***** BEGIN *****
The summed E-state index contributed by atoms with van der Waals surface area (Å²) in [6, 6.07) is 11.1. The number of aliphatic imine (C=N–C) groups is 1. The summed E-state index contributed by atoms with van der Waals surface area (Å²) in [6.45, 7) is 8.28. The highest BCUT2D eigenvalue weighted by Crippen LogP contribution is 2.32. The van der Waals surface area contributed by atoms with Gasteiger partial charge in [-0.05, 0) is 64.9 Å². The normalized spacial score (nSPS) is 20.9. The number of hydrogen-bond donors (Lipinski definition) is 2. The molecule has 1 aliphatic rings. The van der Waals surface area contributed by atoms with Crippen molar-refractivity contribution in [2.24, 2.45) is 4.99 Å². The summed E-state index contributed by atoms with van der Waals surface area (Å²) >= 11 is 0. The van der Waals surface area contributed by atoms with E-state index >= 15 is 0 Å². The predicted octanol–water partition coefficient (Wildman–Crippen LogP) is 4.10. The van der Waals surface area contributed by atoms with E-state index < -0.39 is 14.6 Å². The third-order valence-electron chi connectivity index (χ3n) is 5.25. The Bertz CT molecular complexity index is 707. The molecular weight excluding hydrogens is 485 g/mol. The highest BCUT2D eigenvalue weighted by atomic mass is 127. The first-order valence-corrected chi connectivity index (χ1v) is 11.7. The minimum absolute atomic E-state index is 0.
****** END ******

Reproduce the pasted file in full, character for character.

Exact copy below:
The summed E-state index contributed by atoms with van der Waals surface area (Å²) in [6, 6.07) is 11.1. The number of aliphatic imine (C=N–C) groups is 1. The summed E-state index contributed by atoms with van der Waals surface area (Å²) in [6.45, 7) is 8.28. The highest BCUT2D eigenvalue weighted by Crippen LogP contribution is 2.32. The van der Waals surface area contributed by atoms with Gasteiger partial charge in [-0.05, 0) is 64.9 Å². The normalized spacial score (nSPS) is 20.9. The number of hydrogen-bond donors (Lipinski definition) is 2. The molecule has 1 aliphatic rings. The van der Waals surface area contributed by atoms with Crippen molar-refractivity contribution in [2.24, 2.45) is 4.99 Å². The summed E-state index contributed by atoms with van der Waals surface area (Å²) >= 11 is 0. The van der Waals surface area contributed by atoms with E-state index >= 15 is 0 Å². The predicted octanol–water partition coefficient (Wildman–Crippen LogP) is 4.10. The van der Waals surface area contributed by atoms with E-state index < -0.39 is 14.6 Å². The third-order valence-electron chi connectivity index (χ3n) is 5.25. The Bertz CT molecular complexity index is 707. The molecular weight excluding hydrogens is 485 g/mol. The highest BCUT2D eigenvalue weighted by atomic mass is 127. The first-order valence-corrected chi connectivity index (χ1v) is 11.7. The minimum absolute atomic E-state index is 0.